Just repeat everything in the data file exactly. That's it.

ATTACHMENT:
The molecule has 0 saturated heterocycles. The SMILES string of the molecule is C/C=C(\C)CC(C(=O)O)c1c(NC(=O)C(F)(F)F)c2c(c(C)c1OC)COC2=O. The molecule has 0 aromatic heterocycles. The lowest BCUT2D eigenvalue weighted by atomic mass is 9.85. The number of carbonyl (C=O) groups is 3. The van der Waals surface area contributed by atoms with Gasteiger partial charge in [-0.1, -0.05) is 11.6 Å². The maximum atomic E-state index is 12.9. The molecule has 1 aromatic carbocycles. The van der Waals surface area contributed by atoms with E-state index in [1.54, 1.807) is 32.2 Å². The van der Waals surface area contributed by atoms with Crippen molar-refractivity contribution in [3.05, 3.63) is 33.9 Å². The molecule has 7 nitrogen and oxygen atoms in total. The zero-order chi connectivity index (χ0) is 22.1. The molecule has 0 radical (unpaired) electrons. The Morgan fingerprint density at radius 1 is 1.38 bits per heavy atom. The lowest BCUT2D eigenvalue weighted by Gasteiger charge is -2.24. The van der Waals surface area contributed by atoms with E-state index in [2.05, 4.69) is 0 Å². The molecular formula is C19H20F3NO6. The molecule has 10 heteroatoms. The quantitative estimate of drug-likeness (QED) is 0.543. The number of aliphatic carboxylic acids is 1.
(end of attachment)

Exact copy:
The molecule has 0 saturated heterocycles. The SMILES string of the molecule is C/C=C(\C)CC(C(=O)O)c1c(NC(=O)C(F)(F)F)c2c(c(C)c1OC)COC2=O. The molecule has 0 aromatic heterocycles. The lowest BCUT2D eigenvalue weighted by atomic mass is 9.85. The number of carbonyl (C=O) groups is 3. The van der Waals surface area contributed by atoms with Gasteiger partial charge in [-0.1, -0.05) is 11.6 Å². The maximum atomic E-state index is 12.9. The molecule has 1 aromatic carbocycles. The van der Waals surface area contributed by atoms with E-state index in [1.54, 1.807) is 32.2 Å². The van der Waals surface area contributed by atoms with Crippen molar-refractivity contribution in [3.05, 3.63) is 33.9 Å². The molecule has 7 nitrogen and oxygen atoms in total. The zero-order chi connectivity index (χ0) is 22.1. The molecule has 0 radical (unpaired) electrons. The Morgan fingerprint density at radius 1 is 1.38 bits per heavy atom. The lowest BCUT2D eigenvalue weighted by Gasteiger charge is -2.24. The van der Waals surface area contributed by atoms with E-state index in [2.05, 4.69) is 0 Å². The molecular formula is C19H20F3NO6. The molecule has 10 heteroatoms. The quantitative estimate of drug-likeness (QED) is 0.543. The number of aliphatic carboxylic acids is 1.